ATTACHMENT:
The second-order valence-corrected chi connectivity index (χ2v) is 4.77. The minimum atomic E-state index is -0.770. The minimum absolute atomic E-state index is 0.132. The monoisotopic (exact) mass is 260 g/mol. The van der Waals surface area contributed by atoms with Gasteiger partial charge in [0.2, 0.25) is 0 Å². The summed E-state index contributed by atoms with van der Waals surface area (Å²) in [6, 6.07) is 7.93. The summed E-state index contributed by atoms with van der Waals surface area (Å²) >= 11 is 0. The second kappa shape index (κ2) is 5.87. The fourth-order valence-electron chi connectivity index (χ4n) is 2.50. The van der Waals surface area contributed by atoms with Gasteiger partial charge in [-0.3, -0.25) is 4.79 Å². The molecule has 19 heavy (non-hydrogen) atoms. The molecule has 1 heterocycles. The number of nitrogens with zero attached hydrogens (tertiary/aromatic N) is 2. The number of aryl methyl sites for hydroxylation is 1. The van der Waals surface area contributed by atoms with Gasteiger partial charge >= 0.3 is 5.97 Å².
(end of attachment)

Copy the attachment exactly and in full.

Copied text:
The second-order valence-corrected chi connectivity index (χ2v) is 4.77. The minimum atomic E-state index is -0.770. The minimum absolute atomic E-state index is 0.132. The monoisotopic (exact) mass is 260 g/mol. The van der Waals surface area contributed by atoms with Gasteiger partial charge in [0.2, 0.25) is 0 Å². The summed E-state index contributed by atoms with van der Waals surface area (Å²) in [6, 6.07) is 7.93. The summed E-state index contributed by atoms with van der Waals surface area (Å²) >= 11 is 0. The second kappa shape index (κ2) is 5.87. The fourth-order valence-electron chi connectivity index (χ4n) is 2.50. The van der Waals surface area contributed by atoms with Gasteiger partial charge in [-0.3, -0.25) is 4.79 Å². The molecule has 19 heavy (non-hydrogen) atoms. The molecule has 1 heterocycles. The number of nitrogens with zero attached hydrogens (tertiary/aromatic N) is 2. The number of aryl methyl sites for hydroxylation is 1. The van der Waals surface area contributed by atoms with Gasteiger partial charge >= 0.3 is 5.97 Å².